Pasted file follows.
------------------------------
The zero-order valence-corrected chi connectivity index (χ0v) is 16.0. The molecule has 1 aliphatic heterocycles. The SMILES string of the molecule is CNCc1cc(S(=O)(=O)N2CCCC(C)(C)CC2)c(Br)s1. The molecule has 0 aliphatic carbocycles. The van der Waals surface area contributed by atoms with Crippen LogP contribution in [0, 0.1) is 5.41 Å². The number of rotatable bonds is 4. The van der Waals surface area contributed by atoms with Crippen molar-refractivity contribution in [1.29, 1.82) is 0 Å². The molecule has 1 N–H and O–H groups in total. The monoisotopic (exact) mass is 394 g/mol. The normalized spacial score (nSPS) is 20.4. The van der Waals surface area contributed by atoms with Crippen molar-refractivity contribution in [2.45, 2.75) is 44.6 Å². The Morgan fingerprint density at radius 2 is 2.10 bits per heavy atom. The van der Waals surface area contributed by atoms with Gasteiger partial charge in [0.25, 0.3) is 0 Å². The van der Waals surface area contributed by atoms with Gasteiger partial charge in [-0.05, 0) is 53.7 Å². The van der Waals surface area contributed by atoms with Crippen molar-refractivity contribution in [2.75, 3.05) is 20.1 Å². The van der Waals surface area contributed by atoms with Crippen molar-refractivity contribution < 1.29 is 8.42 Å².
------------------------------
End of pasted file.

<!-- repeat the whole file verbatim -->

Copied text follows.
The zero-order valence-corrected chi connectivity index (χ0v) is 16.0. The molecule has 1 aliphatic heterocycles. The SMILES string of the molecule is CNCc1cc(S(=O)(=O)N2CCCC(C)(C)CC2)c(Br)s1. The molecule has 0 aliphatic carbocycles. The van der Waals surface area contributed by atoms with Crippen LogP contribution in [0, 0.1) is 5.41 Å². The number of rotatable bonds is 4. The van der Waals surface area contributed by atoms with Crippen molar-refractivity contribution in [1.29, 1.82) is 0 Å². The molecule has 1 N–H and O–H groups in total. The monoisotopic (exact) mass is 394 g/mol. The normalized spacial score (nSPS) is 20.4. The van der Waals surface area contributed by atoms with Crippen molar-refractivity contribution in [2.45, 2.75) is 44.6 Å². The Morgan fingerprint density at radius 2 is 2.10 bits per heavy atom. The van der Waals surface area contributed by atoms with Gasteiger partial charge in [0.25, 0.3) is 0 Å². The van der Waals surface area contributed by atoms with Gasteiger partial charge in [-0.05, 0) is 53.7 Å². The van der Waals surface area contributed by atoms with Crippen molar-refractivity contribution in [2.75, 3.05) is 20.1 Å². The van der Waals surface area contributed by atoms with Crippen molar-refractivity contribution < 1.29 is 8.42 Å².